St. Honore

by Eddy Van Damme on June 11, 2012

St. Honoré is possibly one of the best classic desserts. For this particular one, puffs are dipped in caramel and cocoa gelée and then filled with refreshing   cherry cremeux.  Fitting as an individual dessert for a patisserie or can easily be served with gelato or sorbet and be served as a plated dessert.

Cherry Cremeux


8  oz Cherry puree 240 g
3.5 oz Eggs 100 g
3 oz Extra fine granulated sugar 90 g
2 Gelatin sheets, bloomed 2
1 oz Soft butter 30 g



1.    Set up a Bain Marie.

2.     In a non reactive saucepan heat cherry puree to 195°F (90°C).

3.     In a bowl whisk eggs and sugar very well until no strings remain. Temper egg mixture with all the heated puree. Place the bowl over Bain Marie and stir constantly using a rubber spatula to 195°F (90C°). Remove from heat.

4.    Stir in the bloomed gelatin and cool over an ice bath to 120°F (50°C). Stir in butter. Use an immersion blender for optimum smoothness. Allow cooling in refrigerator.

5.    Fill puffs when cremeux has completely cooled.




25 comments on “St. Honore

  1. Danielle on said:

    Once again…WOW!
    thank you Chef Eddy 🙂

  2. john weatherly on said:

    I like your interpretation of this dessert. Very clean and wants to make me make one for a special tomorrow

  3. jeff on said:


    i have searched around for an appropriate conversion from your 2 sheets of gelatin to powdered, and it seems filled with controversy and disagreement – do you have a weigh-in on this?


  4. angelica d. on said:

    I think the cherry cremeux is the perfect sweetness that is needed for this disk. Choux paste is a little bland. When we made the cream puffs with pistachio ice cream in class, the pistachio ice cream was perfect and it took away from the bland/bitterness that the cream puff had. Perhaps if we add some sugar to the choux paste, it might taste a bitter better.

  5. Eddy Van Damme on said:

    Hi there Jeff,
    Indeed, lots of controversy going on in terms of using gelatin. However it is rather simple. First, gelatin manufacturers have standardized the sheets of gelatin. Meaning, for example 10 sheets of bronze, silver, gold or platinum gelatin sheets will set the same amount of product in the same firmness. It is just that platinum will set your product faster versus bronze. Platinum is also more refined in terms of not having odor. If a recipe calls for 10 sheets of gelatin you will need 18 gram of powdered 230 bloom gelatin. (In North America Knox gelatin is 230 bloom) not all powdered gelatin is the same! You will need to pour powdered gelatin in water first, 6 times its weight. Therefore to substitute 2 sheets of gelatin you will need 3.6 gram powdered (knox) gelatin and 21.6 gram water.
    My best, Eddy.

  6. Eddy Van Damme on said:

    Thank you John!

  7. jeff on said:


    thanks for breaking that down so simply! wow – reading other people’s info makes it seem like rocket science…

  8. hagar on said:

    Hi Eddy! Ones again, beautiful!
    I wanted to know- for how long can a cremeux keep in the refrigerator and is it possible to freeze it. And for what other uses can I make it

  9. Rudolf on said:

    this dessert looks great.
    m.v.g. Rudolf

  10. Joyce Baines on said:

    I’ve had these before with a black berry cream and you have to have an aquired taste for them. The look very delicious. I will make them with the Cherry cremeux and see how they turns out.

  11. Roslen Hamilton on said:

    I had tried this recipe with other flavors but I never thought to try cherry. It sounds like a great combination of ingredients. I will definitely try this recipe. Great job as always.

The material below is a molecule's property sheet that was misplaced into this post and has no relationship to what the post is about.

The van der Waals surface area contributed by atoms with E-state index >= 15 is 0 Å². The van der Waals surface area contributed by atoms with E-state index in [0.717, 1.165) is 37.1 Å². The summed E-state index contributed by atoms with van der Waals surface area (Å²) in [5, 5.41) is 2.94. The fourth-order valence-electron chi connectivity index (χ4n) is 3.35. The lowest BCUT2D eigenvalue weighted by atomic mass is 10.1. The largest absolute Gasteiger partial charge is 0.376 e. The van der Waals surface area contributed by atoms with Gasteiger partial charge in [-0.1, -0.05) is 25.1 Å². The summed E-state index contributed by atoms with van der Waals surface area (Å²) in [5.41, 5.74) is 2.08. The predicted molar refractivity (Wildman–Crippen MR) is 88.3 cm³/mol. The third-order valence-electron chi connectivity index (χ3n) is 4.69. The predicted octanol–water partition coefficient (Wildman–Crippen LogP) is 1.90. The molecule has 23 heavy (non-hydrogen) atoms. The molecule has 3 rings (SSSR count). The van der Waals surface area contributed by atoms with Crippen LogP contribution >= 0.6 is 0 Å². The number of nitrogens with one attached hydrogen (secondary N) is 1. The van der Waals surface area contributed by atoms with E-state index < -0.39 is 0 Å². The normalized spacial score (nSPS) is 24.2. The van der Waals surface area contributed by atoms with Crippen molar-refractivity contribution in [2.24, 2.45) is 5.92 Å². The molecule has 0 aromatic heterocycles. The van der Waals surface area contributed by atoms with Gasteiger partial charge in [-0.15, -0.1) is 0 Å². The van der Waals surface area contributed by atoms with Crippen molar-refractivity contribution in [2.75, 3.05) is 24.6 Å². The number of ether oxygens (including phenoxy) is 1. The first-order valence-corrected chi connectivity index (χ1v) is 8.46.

13. Tu Ho on said:

    Hi chef Eddy,
    Is there a formula to substitute gelatin Knox with the agar-agar powder? It is made from seaweed and very cheap in Asian market.

  14. Elizabeth Poirrier on said:

    I love the versatility of profiteroles. From ice cream to cherry cremeux as well as savory applications such as chicken salad, the possibilities are truly endless. Although I have dipped profiteroles in chocolate and filled them with pastry cream, I love the idea of dipping them in caramel – definitely an idea to try in the future.

  15. Rosio Caro on said:

    Wow ! Chef this I must try .I really liked the ones we did with pistacho ice-cream filling . It was the perfect sweetness . I took my left over home and played with diffrent options. I tried even as bite size appitizers. There is so much to do with this recepie ;from the cherry cremeux to cream cheese and salmon

  16. Hi chef, What’s up…. Hey, make another one…

  17. Marcellina Cole on said:

    Hello there Chef Eddy, OMG I like this one we need to make it in class one day.

  18. Valerie alexander on said:

    the pistacho cream was great in this dessert and it wasnt that hard to make.

  19. valerie alexander on said:

    These little cream puffs would be great at a tea

  20. Nicholas Pringle on said:

    Looks delicious…Will have to attempt to try.

  21. Lanz Doreza on said:

    Looks great and perfect for pretty much any occasion

  22. Rocio Ramirez on said:

    During the class we filled the puffs with passion fruit cream and dipped in red caramel. I will try with the Cherry Cremeux.

  23. Nikki Johnson on said:

    My grandmother used to call these crème puffs, she would fill them with vanilla pudding and garnish with powder sugar. Hers were so much bigger than these, I’m going to try it with the Cherry Cremeux and make them smaller.

  24. Adriana Ordonez on said:

    I like the way how chef Eddy makes look something simple into amazing. Other idea to fill the puff are with Bavarian Cream.

  25. Hi chef, it’s most amazing picture with the simple playing but it’s look fancy as ussual. Best way to enjoy the joy the dessert by how it look for someone who doesn’t have any experience on dessert.

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